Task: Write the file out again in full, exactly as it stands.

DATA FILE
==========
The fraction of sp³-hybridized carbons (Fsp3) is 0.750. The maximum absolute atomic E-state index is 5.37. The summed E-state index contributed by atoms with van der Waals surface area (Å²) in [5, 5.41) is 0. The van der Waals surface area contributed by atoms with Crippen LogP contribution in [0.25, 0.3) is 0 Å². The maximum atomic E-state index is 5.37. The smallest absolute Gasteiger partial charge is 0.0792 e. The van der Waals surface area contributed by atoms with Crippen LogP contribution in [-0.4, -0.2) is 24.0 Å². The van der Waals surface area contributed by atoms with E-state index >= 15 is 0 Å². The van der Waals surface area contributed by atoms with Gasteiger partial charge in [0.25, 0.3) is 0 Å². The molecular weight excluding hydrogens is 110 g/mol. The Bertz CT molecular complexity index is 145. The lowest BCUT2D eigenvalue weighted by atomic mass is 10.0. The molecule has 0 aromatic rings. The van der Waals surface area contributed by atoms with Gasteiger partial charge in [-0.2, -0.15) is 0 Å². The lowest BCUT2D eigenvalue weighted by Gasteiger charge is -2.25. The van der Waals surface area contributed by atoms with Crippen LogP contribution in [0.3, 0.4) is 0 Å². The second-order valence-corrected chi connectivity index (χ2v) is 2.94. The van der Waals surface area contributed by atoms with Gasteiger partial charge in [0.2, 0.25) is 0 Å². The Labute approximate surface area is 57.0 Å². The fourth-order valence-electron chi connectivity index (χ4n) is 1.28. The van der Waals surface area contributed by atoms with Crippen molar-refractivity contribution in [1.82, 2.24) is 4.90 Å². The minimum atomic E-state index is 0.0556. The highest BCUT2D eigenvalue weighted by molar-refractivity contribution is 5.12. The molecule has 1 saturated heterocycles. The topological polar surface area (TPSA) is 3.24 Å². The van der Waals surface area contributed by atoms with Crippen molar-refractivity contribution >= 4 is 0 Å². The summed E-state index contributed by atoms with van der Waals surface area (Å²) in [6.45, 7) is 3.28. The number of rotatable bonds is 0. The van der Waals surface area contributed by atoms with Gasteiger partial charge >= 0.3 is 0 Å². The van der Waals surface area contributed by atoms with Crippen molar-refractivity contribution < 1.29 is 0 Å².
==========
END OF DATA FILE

The fraction of sp³-hybridized carbons (Fsp3) is 0.750. The maximum absolute atomic E-state index is 5.37. The summed E-state index contributed by atoms with van der Waals surface area (Å²) in [5, 5.41) is 0. The van der Waals surface area contributed by atoms with Crippen LogP contribution in [0.25, 0.3) is 0 Å². The maximum atomic E-state index is 5.37. The smallest absolute Gasteiger partial charge is 0.0792 e. The van der Waals surface area contributed by atoms with Crippen LogP contribution in [-0.4, -0.2) is 24.0 Å². The van der Waals surface area contributed by atoms with E-state index >= 15 is 0 Å². The van der Waals surface area contributed by atoms with Gasteiger partial charge in [0.25, 0.3) is 0 Å². The molecular weight excluding hydrogens is 110 g/mol. The Bertz CT molecular complexity index is 145. The lowest BCUT2D eigenvalue weighted by atomic mass is 10.0. The molecule has 0 aromatic rings. The van der Waals surface area contributed by atoms with Gasteiger partial charge in [-0.2, -0.15) is 0 Å². The lowest BCUT2D eigenvalue weighted by Gasteiger charge is -2.25. The van der Waals surface area contributed by atoms with Crippen LogP contribution in [0.3, 0.4) is 0 Å². The second-order valence-corrected chi connectivity index (χ2v) is 2.94. The van der Waals surface area contributed by atoms with Gasteiger partial charge in [0.2, 0.25) is 0 Å². The Labute approximate surface area is 57.0 Å². The fourth-order valence-electron chi connectivity index (χ4n) is 1.28. The van der Waals surface area contributed by atoms with Crippen molar-refractivity contribution in [1.82, 2.24) is 4.90 Å². The minimum atomic E-state index is 0.0556. The highest BCUT2D eigenvalue weighted by molar-refractivity contribution is 5.12. The molecule has 1 saturated heterocycles. The topological polar surface area (TPSA) is 3.24 Å². The van der Waals surface area contributed by atoms with Crippen molar-refractivity contribution >= 4 is 0 Å². The summed E-state index contributed by atoms with van der Waals surface area (Å²) in [6.45, 7) is 3.28. The number of rotatable bonds is 0. The van der Waals surface area contributed by atoms with Gasteiger partial charge >= 0.3 is 0 Å². The van der Waals surface area contributed by atoms with Crippen molar-refractivity contribution < 1.29 is 0 Å².